A feature by Dan Bilawsky
“There’s the famous story of somebody asking Michelangelo how he created the statue of David, and he said, ‘Well, I took a hunk of marble and chipped away everything that wasn’t David.’ I love that, because, to me, as a musician, I try so hard to get things right, but no matter how hard I practice, there are just some things that I can’t get. And I’ve come to understand that those things that I just can’t get, no matter how hard I try, are the marble that’s supposed to remain. If we all could do everything, we’d all sound the same. But because we all have strengths—and just important, weaknesses—there’s really a differentiation and a beauty of variety. Not only are you not expected to get it all right, but the stuff that you don’t get right helps to inform your musical personality or who you are. It’s helpful for me to talk about because I need to be constantly reminded [about it], because I can tend to really beat myself up about the stuff I don’t get right.”
A feature by Matthew Spellberg
Opera is an art form as hopelessly stylized as Noh or Kathakali. In their splendidly deadpan history of opera, Roger Parker and Carolyn Abbate put it like this: “Opera is in a basic sense not realistic—operatic characters go about their business singing rather than speaking.” Elsewhere, they elaborate only slightly: “That’s it. That’s opera. Just a lot of people in costumes falling in love and dying.” But opera, though structured like Bartók’s definition of folk culture, also participates fully in Western high art’s commitment to novelty, revolution, and innovation. And herein lies a problem, a second paradox. How do you make legible an art form that is at once stylized, and yet is always revising the code that translates the stylized into the everyday? Imagine a religion which every week changed most of the gestures and much of the language of its ceremony, but still expected the audience to follow it, to understand it...
Over the course of a five-decade career as one of the epoch’s outstanding musical artists, violinist Gidon Kremer has repeatedly tied his creative work to the tumultuous mast of current events. His service to the classical tradition and his tireless search for vital new compositional voices both dovetail with his consideration for what goes beyond music—the tragic events of our time, global hotspots, and individuals who have brought disquiet to millions. Kremer’s recent activism has been increasingly focused on one of his several homelands, Russia—the Russia incarnated in his “My Russia” and “Russia: Faces and Masks” projects as well as in concerts dedicated to Anna Politkovskaya and Mikhail Khodorkovsky. The following text is based on an interview conducted with Gidon Kremer for Colta.ru in November 2014. We spoke in Kiev, just before the debut of his project “Dedication to the Ukrainian People” . . .
Editing Blue Light in the Sky was one of my most rewarding experiences while working at New Directions, and I was really thrilled to receive an email from Can Xue recently saying she thinks it is one of her best works ever published. The biggest challenge for me in editing the translation was latching on to the style and hearing the voice. I might be wrong, but I think Can Xue emphasizes mood and story over highly stylized prose. Her voice is deliberately flat. Western literature draws on sources with which we’re all familiar: the Bible, Shakespeare, Homer, Dante. Can Xue’s biggest influences are writers like Kafka, Dante, Goethe, and Calvino, though I’ve read arguments elsewhere that her writing is rooted in emotion and landscape. I believe this is true. Her writing always conveys the constant threat of chaos lurking beneath. That said, the challenge of my job as editor was to see the arc in each story and make sure the sentences were correct, that the paragraphs flowed, and that the arc emerged clearly in each of the stories. As I said before, Can Xue’s stories are to me like modern abstract paintings, demanding the reader’s engagement in that particular way . . .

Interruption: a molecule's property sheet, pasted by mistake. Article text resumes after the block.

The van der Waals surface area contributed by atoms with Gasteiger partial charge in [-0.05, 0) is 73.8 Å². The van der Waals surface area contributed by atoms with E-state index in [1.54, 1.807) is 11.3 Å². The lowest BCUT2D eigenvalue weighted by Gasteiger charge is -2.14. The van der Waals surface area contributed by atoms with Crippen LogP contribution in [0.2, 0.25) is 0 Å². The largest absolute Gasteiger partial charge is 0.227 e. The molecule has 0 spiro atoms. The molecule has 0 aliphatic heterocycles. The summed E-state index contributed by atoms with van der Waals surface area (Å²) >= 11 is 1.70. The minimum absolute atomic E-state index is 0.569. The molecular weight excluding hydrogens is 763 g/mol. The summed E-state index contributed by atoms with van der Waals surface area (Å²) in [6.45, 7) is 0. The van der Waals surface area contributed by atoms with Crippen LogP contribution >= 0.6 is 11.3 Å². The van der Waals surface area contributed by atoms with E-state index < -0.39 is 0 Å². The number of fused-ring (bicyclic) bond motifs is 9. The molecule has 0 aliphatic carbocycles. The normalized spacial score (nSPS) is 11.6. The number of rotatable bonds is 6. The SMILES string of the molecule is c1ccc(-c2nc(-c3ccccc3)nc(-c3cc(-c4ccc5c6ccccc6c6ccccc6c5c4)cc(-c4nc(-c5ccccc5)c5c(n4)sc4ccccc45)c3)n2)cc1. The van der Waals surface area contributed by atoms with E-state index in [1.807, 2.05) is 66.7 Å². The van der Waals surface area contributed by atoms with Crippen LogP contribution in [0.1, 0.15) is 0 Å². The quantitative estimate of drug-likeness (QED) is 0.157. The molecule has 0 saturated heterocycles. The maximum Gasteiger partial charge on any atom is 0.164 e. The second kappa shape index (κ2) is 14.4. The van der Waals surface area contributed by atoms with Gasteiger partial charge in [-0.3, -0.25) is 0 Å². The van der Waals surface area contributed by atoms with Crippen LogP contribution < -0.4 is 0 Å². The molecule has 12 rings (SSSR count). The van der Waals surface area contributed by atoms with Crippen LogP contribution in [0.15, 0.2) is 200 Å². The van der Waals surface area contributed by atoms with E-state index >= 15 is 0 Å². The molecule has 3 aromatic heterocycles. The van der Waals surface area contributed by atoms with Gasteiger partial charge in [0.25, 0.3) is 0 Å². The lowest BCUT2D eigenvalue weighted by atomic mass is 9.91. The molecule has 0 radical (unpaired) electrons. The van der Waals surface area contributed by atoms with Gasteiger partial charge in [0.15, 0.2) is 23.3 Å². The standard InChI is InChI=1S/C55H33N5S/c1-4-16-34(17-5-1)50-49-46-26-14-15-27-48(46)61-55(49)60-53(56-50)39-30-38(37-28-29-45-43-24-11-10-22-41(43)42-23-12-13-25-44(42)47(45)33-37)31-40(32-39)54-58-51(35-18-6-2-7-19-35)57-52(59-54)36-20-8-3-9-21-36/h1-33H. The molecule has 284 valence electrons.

A feature by Paul Grimstad
The interesting thing about a game is that it has rules, and in the game of music the stricter the rules, the freer the composer, no matter whether it is an ABABCBB song structure or the most diabolic contortions of serialism. This is, I take it, one way to understand what is meant by “Apollonian”: Apollo, god of rules, order, measure. Stravinsky, committed anti-Wagnerian, exacerbates a distinction made by that most famous (albeit belated) anti-Wagnerian, Nietzsche, who thought the great distinction of Greek theatre—tempering the truth of Dionysian chaos with just the right dose of Apollonian order—went south after Socrates arrived on the scene and replaced the mystique of tragedy with pedantic Q&A. Stravinsky’s rule-driven musical discoveries are importantly different from serialism, the latter of which takes Wagnerian chromaticism to extremes of tonal egalitarianism. Pandiatonicism is differently freeing: it levels the playing field so that any kind of chord can show up at any point, but it doesn’t liberate tonality so radically that the ear becomes unmoored. Stravinsky remained an instinctive composer, he never lost trust in his ear...